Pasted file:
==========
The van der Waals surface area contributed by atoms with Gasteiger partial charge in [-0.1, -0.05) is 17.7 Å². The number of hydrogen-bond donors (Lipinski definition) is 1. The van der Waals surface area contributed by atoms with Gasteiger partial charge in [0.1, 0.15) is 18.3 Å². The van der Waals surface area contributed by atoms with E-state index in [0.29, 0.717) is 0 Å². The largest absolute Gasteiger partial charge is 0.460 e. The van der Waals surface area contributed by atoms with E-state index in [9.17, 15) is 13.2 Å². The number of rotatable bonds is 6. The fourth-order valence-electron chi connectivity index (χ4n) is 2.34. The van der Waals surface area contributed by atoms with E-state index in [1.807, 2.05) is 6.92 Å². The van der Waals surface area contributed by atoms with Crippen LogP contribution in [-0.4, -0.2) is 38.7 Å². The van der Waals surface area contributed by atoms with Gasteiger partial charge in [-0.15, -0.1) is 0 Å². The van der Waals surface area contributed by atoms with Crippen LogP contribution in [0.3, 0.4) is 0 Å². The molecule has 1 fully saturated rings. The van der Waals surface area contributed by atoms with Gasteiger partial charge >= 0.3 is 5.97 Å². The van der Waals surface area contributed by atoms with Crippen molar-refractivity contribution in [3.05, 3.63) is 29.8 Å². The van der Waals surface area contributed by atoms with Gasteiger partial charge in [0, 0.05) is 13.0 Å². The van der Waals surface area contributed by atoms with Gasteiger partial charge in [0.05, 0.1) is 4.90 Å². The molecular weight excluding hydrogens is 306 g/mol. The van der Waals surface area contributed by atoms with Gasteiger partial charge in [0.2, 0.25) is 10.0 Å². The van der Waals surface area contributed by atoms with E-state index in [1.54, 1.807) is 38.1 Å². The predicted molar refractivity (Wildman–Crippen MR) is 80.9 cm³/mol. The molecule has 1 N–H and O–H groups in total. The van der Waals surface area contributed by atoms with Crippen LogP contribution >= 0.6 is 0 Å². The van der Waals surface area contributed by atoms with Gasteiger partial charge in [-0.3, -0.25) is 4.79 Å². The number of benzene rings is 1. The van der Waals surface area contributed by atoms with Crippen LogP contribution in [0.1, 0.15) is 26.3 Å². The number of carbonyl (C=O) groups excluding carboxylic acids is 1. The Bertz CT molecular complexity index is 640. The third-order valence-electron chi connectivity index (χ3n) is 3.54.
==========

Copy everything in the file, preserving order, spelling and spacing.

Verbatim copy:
The van der Waals surface area contributed by atoms with Gasteiger partial charge in [-0.1, -0.05) is 17.7 Å². The number of hydrogen-bond donors (Lipinski definition) is 1. The van der Waals surface area contributed by atoms with Gasteiger partial charge in [0.1, 0.15) is 18.3 Å². The van der Waals surface area contributed by atoms with E-state index in [0.29, 0.717) is 0 Å². The largest absolute Gasteiger partial charge is 0.460 e. The van der Waals surface area contributed by atoms with E-state index in [9.17, 15) is 13.2 Å². The number of rotatable bonds is 6. The fourth-order valence-electron chi connectivity index (χ4n) is 2.34. The van der Waals surface area contributed by atoms with E-state index in [1.807, 2.05) is 6.92 Å². The van der Waals surface area contributed by atoms with Crippen LogP contribution in [-0.4, -0.2) is 38.7 Å². The van der Waals surface area contributed by atoms with Gasteiger partial charge in [-0.15, -0.1) is 0 Å². The van der Waals surface area contributed by atoms with Crippen LogP contribution in [0.3, 0.4) is 0 Å². The molecule has 1 fully saturated rings. The van der Waals surface area contributed by atoms with Gasteiger partial charge >= 0.3 is 5.97 Å². The van der Waals surface area contributed by atoms with Crippen molar-refractivity contribution in [3.05, 3.63) is 29.8 Å². The van der Waals surface area contributed by atoms with Gasteiger partial charge in [0, 0.05) is 13.0 Å². The van der Waals surface area contributed by atoms with Gasteiger partial charge in [0.05, 0.1) is 4.90 Å². The molecular weight excluding hydrogens is 306 g/mol. The van der Waals surface area contributed by atoms with Gasteiger partial charge in [0.2, 0.25) is 10.0 Å². The van der Waals surface area contributed by atoms with E-state index in [1.54, 1.807) is 38.1 Å². The predicted molar refractivity (Wildman–Crippen MR) is 80.9 cm³/mol. The molecule has 1 N–H and O–H groups in total. The van der Waals surface area contributed by atoms with Crippen LogP contribution >= 0.6 is 0 Å². The van der Waals surface area contributed by atoms with Gasteiger partial charge in [-0.3, -0.25) is 4.79 Å². The number of benzene rings is 1. The van der Waals surface area contributed by atoms with Crippen LogP contribution in [0.1, 0.15) is 26.3 Å². The number of carbonyl (C=O) groups excluding carboxylic acids is 1. The Bertz CT molecular complexity index is 640. The third-order valence-electron chi connectivity index (χ3n) is 3.54.